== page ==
Are we heading into the final stages of Eoin Morgan's England captaincy?
Morgan was so quick to confirm his desire to stay on after the T20 World Cup semi-final loss to New Zealand in Abu Dhabi that his future has hardly been raised. "I'm still offering enough to the side," he said in the post-match presentation; Chris Silverwood, England's coach, later revealed that Morgan had been making plans for the 2022 tournament on the team bus back to Dubai after that defeat.
But Morgan's absence from the final three games of England's series in Barbados - he has been ruled out through a minor quad injury - does beg the question. He turns 36 in September, a month before the T20 World Cup in Australia, and Jos Buttler - his heir presumptive - is at a natural inflexion point in his career with his Test future in doubt.
Morgan's batting has reached a point where it is increasingly difficult to justify his place in England's middle order. Since the start of 2021, he has averaged 16.36 with a strike rate of 108.43 for England. It is still a relatively small sample size, but the evidence at domestic level has been not better: across 28 innings for Middlesex, London Spirit and Kolkata Knight Riders, he has averaged 18.13 with a strike rate of 118.13.
Morgan has always been a streaky player. His peaks and troughs have been extreme across a 15-year T20 career, and the volatility of middle-order batting in T20s - particularly since he shuffled down from No. 4 to No. 5 or 6 - has created what Buttler called "a myth" around Morgan's form. "I think the longer you go without contributing a significant score, the closer you are to actually contributing - and that's coming from experience," Morgan said before the World Cup.
And it was not long ago that Morgan was in the best hitting form of his career. In 2019 and 2020, he averaged 40.71 with a strike rate of 158.32 in T20 cricket, the third-highest in the world behind Andre Russell and Kieron Pollard among those who batted 40 times or more. At 5.25 crore (£560,000 at the time) he was one of the bargains of the auction for the 2020 IPL.
But his recent run has been a tough watch. There have been occasional glimmers of form - five sixes in a Hundred game at The Oval, a cool-headed finish in the IPL and a late swing for victory at Old Trafford - but for the most part it has been a struggle, as highlighted by his only real innings of note for England: 40 off 36 balls on a slow, low Sharjah pitch, playing second fiddle to an extraordinary century from Buttler.
His performances in Barbados continued the trend, with 30 runs off 41 balls across his two innings. In the first, he came in at 10 for 3 and missed the first six balls he faced in a maiden from Jason Holder, eventually scoring off his ninth ball thanks to a thick edge. The pitch was tough, but much flatter in the second game, when he picked out long-off for 13 off 12 balls - and then dropped two catches, one of them straightforward, during West Indies' run chase.
Perhaps all he needs is a break. Morgan's schedule in the last year has been relentless: India tour, IPL (first half), isolation at home, T20 Blast, England's home summer, yet more isolation, the Hundred, a short break, IPL (second half), World Cup, Abu Dhabi T10. He admitted towards the end of the Hundred that he was exhausted, and opted against playing in the BBL or PSL either side of this tour in favour of time off.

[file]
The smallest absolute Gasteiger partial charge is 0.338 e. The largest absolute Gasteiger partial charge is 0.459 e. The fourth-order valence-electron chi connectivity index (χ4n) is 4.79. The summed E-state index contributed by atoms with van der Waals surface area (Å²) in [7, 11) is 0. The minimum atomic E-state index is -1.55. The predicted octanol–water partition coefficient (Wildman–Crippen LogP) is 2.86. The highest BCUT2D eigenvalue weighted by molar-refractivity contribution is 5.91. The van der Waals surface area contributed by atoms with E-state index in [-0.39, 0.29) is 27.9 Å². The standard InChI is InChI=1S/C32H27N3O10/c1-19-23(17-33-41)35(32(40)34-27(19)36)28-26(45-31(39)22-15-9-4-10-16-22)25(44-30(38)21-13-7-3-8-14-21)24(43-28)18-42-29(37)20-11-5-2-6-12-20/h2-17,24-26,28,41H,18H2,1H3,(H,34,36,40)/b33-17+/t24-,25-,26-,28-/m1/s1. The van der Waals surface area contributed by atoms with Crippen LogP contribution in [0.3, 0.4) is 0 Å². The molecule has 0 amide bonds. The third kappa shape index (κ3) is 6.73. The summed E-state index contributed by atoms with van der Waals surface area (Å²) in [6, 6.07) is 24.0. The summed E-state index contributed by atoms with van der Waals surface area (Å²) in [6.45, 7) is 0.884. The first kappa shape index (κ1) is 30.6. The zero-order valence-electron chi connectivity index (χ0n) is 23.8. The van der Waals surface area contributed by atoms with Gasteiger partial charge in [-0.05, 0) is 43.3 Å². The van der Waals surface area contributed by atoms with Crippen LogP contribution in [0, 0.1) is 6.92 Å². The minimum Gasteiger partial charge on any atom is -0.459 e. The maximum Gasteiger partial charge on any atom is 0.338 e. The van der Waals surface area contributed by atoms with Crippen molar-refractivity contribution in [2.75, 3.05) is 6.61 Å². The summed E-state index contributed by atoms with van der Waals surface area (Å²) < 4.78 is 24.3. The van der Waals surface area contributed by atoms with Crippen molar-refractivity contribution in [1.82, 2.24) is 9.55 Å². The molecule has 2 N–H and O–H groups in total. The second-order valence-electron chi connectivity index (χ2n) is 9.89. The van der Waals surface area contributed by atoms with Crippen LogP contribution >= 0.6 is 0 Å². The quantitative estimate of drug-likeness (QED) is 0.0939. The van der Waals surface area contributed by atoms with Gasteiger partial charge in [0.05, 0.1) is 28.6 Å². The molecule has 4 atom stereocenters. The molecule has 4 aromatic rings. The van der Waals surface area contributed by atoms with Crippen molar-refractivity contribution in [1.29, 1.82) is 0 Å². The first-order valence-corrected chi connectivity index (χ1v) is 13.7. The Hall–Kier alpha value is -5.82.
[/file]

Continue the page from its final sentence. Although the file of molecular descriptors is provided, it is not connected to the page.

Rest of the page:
"The break for every player, coach and support staff gets more necessary with all the restrictions around Covid," he told The Cricketer magazine last month. "If I've ever gone through a rough patch and had the chance to take a break from it, I've always put the bat down and gone and enjoyed the rest for what it is." Depending on February's IPL auction - where he has a base price of Rs. 1.5 crore (£150,000) - he may yet get a longer break than anticipated.
As for Morgan's captaincy? It is impossible to put a value on the intangibles of leadership but there have been the first hints of cracks appearing. Morgan said at the toss in the first T20I that he was hoping to bat first, having chosen to bowl 23 times in a row dating back to September 2016 - a tacit admission that his insistence on chasing had been a factor in England making a par score of 166 for 4 in November's semi-final defeat when their batting-heavy strategy and the conditions meant they needed more.
Their death bowling has been poor for a while. Morgan was widely given credit for his calming influence on Jofra Archer in the Super Over in the 50-over World Cup final in 2019, having learned from Ben Stokes' nightmare in Kolkata three years earlier; but that same influence could not stop Chris Jordan (twice), Chris Woakes and Saqib Mahmood all conceding 20 or more runs in a single death over during Morgan's last three T20Is.
What would England's limited-overs set-up look like without Morgan? Phil Salt's assertive debut half-century on Wednesday, out of position at No. 6, underlined the depth of talent in England's T20 batting. Buttler is an inexperienced captain, but Morgan's implementation of a signalling system with Nathan Leamon, the white-ball analyst, has made him replaceable. It is often assumed that Morgan would move to a coaching or mentoring role, but he may prefer to spend his thirties cashing in on the franchise circuit - or spending time out of the game altogether.
Morgan's legacy as England's greatest-ever white-ball captain is already secure and has been reinforced by the depth of talent coming through the ranks under his watch. With a men's ICC event scheduled for each of the next 10 years - including the defence of England's 50-over title in 2023, by which stage he will be 37 - there is no perfect time for Morgan to step down. But it feels increasingly like this winter's World Cup is his natural endpoint.